3 candidates to be Interim President. The Board agreed that the Interim President would serve until the president was in place. It was expected that the selection process for the President would take some months. Lastly, it was agreed that the person selected as Interim President would not be eligible to apply for the permanent position of President. In all its future work the Committee received invaluable assistance from the
 Human Resources staff, Office of External Affairs and University Relations, and the
 own executive and professional staff. Outreach to the Community The hallmark of the search was the unprecedented public and statewide
“speak to
 campaign that the Committee conducted from September of 2013 through January of 2014. In an effort to solicit the views of the public on the future direction of the University and the type of leader who could best serve the University and the State, Committee members appeared before close to 60 groups - after hours and on weekends
on every major island and throughout Oahu, from Nanakuli to Hawai
i Kai. Audiences included neighborhood boards, chambers of commerce and other business groups, alumni organizations, University groups such UHPA, the APT Caucus, the
 Council, faculty
Page 2 of 13
senates, student councils, and former regents.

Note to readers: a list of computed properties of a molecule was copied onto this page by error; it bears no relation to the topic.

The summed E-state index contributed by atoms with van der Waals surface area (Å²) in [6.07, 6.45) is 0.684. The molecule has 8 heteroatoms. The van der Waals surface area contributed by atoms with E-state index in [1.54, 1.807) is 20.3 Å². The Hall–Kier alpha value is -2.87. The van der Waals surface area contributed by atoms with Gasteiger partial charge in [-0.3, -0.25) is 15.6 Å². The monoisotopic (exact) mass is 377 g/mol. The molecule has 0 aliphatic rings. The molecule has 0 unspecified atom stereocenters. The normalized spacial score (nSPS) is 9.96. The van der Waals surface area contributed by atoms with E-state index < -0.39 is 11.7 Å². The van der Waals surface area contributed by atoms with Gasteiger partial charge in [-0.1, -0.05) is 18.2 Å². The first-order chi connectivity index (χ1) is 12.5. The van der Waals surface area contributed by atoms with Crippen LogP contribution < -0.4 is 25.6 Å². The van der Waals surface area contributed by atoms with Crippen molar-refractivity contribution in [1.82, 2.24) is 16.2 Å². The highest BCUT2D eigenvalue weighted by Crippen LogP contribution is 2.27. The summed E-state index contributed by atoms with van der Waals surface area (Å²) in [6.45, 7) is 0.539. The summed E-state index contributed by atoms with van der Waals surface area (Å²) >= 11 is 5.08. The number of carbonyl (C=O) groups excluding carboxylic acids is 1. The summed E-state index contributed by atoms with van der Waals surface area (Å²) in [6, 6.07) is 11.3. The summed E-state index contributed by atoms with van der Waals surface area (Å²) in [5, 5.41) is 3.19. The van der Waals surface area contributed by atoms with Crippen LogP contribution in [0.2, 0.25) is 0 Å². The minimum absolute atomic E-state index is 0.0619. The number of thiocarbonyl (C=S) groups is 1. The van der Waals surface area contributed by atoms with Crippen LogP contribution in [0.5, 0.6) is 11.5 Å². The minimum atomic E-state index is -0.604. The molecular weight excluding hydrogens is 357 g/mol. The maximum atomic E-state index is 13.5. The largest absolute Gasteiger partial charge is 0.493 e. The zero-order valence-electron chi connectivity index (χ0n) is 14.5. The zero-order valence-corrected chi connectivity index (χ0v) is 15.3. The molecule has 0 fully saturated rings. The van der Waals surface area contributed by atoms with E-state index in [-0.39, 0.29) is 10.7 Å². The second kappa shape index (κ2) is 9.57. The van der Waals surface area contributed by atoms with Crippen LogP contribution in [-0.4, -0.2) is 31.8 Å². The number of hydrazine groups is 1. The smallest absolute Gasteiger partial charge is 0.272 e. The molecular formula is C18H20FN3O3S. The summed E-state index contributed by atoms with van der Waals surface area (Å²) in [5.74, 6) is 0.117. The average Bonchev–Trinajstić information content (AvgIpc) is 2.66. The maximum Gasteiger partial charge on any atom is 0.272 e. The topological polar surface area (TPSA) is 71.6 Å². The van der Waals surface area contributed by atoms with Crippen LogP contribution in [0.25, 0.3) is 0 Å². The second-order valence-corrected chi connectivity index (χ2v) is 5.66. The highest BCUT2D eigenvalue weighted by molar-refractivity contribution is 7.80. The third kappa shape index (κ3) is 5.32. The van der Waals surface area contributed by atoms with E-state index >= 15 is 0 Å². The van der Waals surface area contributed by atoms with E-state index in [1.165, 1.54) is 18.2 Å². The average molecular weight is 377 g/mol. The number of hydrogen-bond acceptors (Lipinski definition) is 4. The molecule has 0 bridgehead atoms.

conversations on campuses were held for all those interested. The Committee established a website and communications channels (both public and confidential) to inform the public of upcoming appearances and events, and to receive suggestions, ideas and feedback. In addition, news releases were issued and interviews granted to various media representatives to further inform and involve the broader community. Committee members listened to
 and heard
what was said, and these ideas from the public fundamentally shaped the search. What came through loud and clear was that the people of Hawai`i wanted the search committee to select a candidate who understood and appreciated the unique history and diversity of Hawai`i, was passionately committed to improving higher education in Hawai`i, and who was cognizant of the importance of the University to our
 future. In addition, the outreach campaign confirmed the
initial view that the University needed a topflight and savvy leader, manager, and communicator to represent the University, coordinate its constituent parts, and improve efficiency. Decision Not to Retain a Search Firm or Consultant Concurrent with the outreach, from the summer through the fall and early 2014, the Committee considered how to manage the recruitment, vetting, and selection process. Ever mindful of the need to be prudent with limited state resources, Committee members explored a variety of combinations of utilizing a search consultant and/or firm supplemented by staff from the University. The Committee issued two sets of RFQs, and over several weeks evaluated the responses from firms and consultants, and conducted phone and in- person interviews with their representatives. It became readily apparent that the costs of retaining a search consultant and/or a firm would be significant. Moreover, the principal value of their expertise would lie in identifying candidates on the mainland and within academia; they would have little if any experience in identifying candidates with the unique Hawai`i-oriented qualifications that Committee members were seeking. Indeed, under any scenario, Board members and friends of the University would probably be heavily involved in developing local referrals. Committee members ultimately decided that they, with support from the Board staff and
Page 3 of 13